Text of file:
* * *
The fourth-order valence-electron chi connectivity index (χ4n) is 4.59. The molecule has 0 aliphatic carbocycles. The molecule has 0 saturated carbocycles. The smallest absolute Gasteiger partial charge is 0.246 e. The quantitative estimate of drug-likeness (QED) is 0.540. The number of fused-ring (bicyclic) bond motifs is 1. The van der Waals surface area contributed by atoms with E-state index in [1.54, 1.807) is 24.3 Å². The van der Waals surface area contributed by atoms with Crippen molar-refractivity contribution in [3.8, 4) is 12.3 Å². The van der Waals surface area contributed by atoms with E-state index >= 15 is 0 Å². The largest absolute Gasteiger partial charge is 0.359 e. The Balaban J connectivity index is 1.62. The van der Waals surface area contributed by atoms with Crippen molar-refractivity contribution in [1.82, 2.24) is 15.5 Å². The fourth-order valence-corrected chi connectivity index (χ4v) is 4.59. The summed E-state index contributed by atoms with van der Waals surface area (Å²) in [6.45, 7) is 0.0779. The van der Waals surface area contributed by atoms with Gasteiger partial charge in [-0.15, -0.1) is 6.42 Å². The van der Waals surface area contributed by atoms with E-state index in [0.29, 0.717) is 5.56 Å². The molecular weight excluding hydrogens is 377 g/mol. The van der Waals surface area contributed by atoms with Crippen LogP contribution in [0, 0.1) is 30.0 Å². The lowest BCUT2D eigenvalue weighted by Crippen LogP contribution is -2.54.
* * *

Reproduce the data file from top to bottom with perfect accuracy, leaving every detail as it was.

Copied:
The fourth-order valence-electron chi connectivity index (χ4n) is 4.59. The molecule has 0 aliphatic carbocycles. The molecule has 0 saturated carbocycles. The smallest absolute Gasteiger partial charge is 0.246 e. The quantitative estimate of drug-likeness (QED) is 0.540. The number of fused-ring (bicyclic) bond motifs is 1. The van der Waals surface area contributed by atoms with E-state index in [1.54, 1.807) is 24.3 Å². The van der Waals surface area contributed by atoms with Crippen molar-refractivity contribution in [3.8, 4) is 12.3 Å². The van der Waals surface area contributed by atoms with E-state index >= 15 is 0 Å². The largest absolute Gasteiger partial charge is 0.359 e. The Balaban J connectivity index is 1.62. The van der Waals surface area contributed by atoms with Crippen molar-refractivity contribution in [1.82, 2.24) is 15.5 Å². The fourth-order valence-corrected chi connectivity index (χ4v) is 4.59. The summed E-state index contributed by atoms with van der Waals surface area (Å²) in [6.45, 7) is 0.0779. The van der Waals surface area contributed by atoms with Gasteiger partial charge in [-0.15, -0.1) is 6.42 Å². The van der Waals surface area contributed by atoms with E-state index in [0.29, 0.717) is 5.56 Å². The molecular weight excluding hydrogens is 377 g/mol. The van der Waals surface area contributed by atoms with Crippen LogP contribution in [0, 0.1) is 30.0 Å². The lowest BCUT2D eigenvalue weighted by Crippen LogP contribution is -2.54.